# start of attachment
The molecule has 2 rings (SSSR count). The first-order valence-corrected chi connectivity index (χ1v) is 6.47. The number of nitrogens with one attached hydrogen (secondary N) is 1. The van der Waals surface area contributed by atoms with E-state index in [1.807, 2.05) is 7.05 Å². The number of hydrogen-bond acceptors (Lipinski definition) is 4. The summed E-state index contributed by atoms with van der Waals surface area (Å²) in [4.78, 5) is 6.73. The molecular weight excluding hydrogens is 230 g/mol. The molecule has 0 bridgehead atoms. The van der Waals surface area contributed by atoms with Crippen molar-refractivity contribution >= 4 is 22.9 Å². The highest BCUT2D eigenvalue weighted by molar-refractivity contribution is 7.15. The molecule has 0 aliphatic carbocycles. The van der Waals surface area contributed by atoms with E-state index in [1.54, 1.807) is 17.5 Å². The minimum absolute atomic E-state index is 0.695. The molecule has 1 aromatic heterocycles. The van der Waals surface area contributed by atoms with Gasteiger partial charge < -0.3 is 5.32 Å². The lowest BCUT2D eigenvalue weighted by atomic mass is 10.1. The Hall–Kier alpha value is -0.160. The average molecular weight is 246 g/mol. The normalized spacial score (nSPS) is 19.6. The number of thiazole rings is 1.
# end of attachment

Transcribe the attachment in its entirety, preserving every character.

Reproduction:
The molecule has 2 rings (SSSR count). The first-order valence-corrected chi connectivity index (χ1v) is 6.47. The number of nitrogens with one attached hydrogen (secondary N) is 1. The van der Waals surface area contributed by atoms with E-state index in [1.807, 2.05) is 7.05 Å². The number of hydrogen-bond acceptors (Lipinski definition) is 4. The summed E-state index contributed by atoms with van der Waals surface area (Å²) in [4.78, 5) is 6.73. The molecular weight excluding hydrogens is 230 g/mol. The molecule has 0 bridgehead atoms. The van der Waals surface area contributed by atoms with Crippen molar-refractivity contribution >= 4 is 22.9 Å². The highest BCUT2D eigenvalue weighted by molar-refractivity contribution is 7.15. The molecule has 0 aliphatic carbocycles. The van der Waals surface area contributed by atoms with E-state index in [1.54, 1.807) is 17.5 Å². The minimum absolute atomic E-state index is 0.695. The molecule has 1 aromatic heterocycles. The van der Waals surface area contributed by atoms with Gasteiger partial charge < -0.3 is 5.32 Å². The lowest BCUT2D eigenvalue weighted by atomic mass is 10.1. The Hall–Kier alpha value is -0.160. The average molecular weight is 246 g/mol. The normalized spacial score (nSPS) is 19.6. The number of thiazole rings is 1.